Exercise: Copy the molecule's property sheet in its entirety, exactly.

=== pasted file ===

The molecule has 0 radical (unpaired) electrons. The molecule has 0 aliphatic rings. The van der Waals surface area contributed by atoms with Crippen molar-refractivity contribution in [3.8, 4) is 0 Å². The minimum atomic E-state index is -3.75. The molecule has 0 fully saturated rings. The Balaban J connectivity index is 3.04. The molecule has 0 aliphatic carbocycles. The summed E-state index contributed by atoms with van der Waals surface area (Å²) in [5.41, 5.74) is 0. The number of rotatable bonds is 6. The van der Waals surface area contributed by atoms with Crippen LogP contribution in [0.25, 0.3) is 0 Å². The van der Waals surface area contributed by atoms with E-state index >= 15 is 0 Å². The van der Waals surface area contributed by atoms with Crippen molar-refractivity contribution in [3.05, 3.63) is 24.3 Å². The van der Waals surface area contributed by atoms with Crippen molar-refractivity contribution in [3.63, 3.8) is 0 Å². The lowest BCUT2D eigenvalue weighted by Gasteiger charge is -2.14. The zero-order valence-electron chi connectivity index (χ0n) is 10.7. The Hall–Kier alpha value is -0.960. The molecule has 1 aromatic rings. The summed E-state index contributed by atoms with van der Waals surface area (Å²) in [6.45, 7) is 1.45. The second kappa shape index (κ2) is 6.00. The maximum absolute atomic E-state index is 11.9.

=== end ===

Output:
The molecule has 0 radical (unpaired) electrons. The molecule has 0 aliphatic rings. The van der Waals surface area contributed by atoms with Crippen molar-refractivity contribution in [3.8, 4) is 0 Å². The minimum atomic E-state index is -3.75. The molecule has 0 fully saturated rings. The Balaban J connectivity index is 3.04. The molecule has 0 aliphatic carbocycles. The summed E-state index contributed by atoms with van der Waals surface area (Å²) in [5.41, 5.74) is 0. The number of rotatable bonds is 6. The van der Waals surface area contributed by atoms with Crippen LogP contribution in [0.25, 0.3) is 0 Å². The van der Waals surface area contributed by atoms with E-state index >= 15 is 0 Å². The van der Waals surface area contributed by atoms with Crippen molar-refractivity contribution in [3.05, 3.63) is 24.3 Å². The van der Waals surface area contributed by atoms with Crippen molar-refractivity contribution in [3.63, 3.8) is 0 Å². The lowest BCUT2D eigenvalue weighted by Gasteiger charge is -2.14. The zero-order valence-electron chi connectivity index (χ0n) is 10.7. The Hall–Kier alpha value is -0.960. The molecule has 1 aromatic rings. The summed E-state index contributed by atoms with van der Waals surface area (Å²) in [6.45, 7) is 1.45. The second kappa shape index (κ2) is 6.00. The maximum absolute atomic E-state index is 11.9.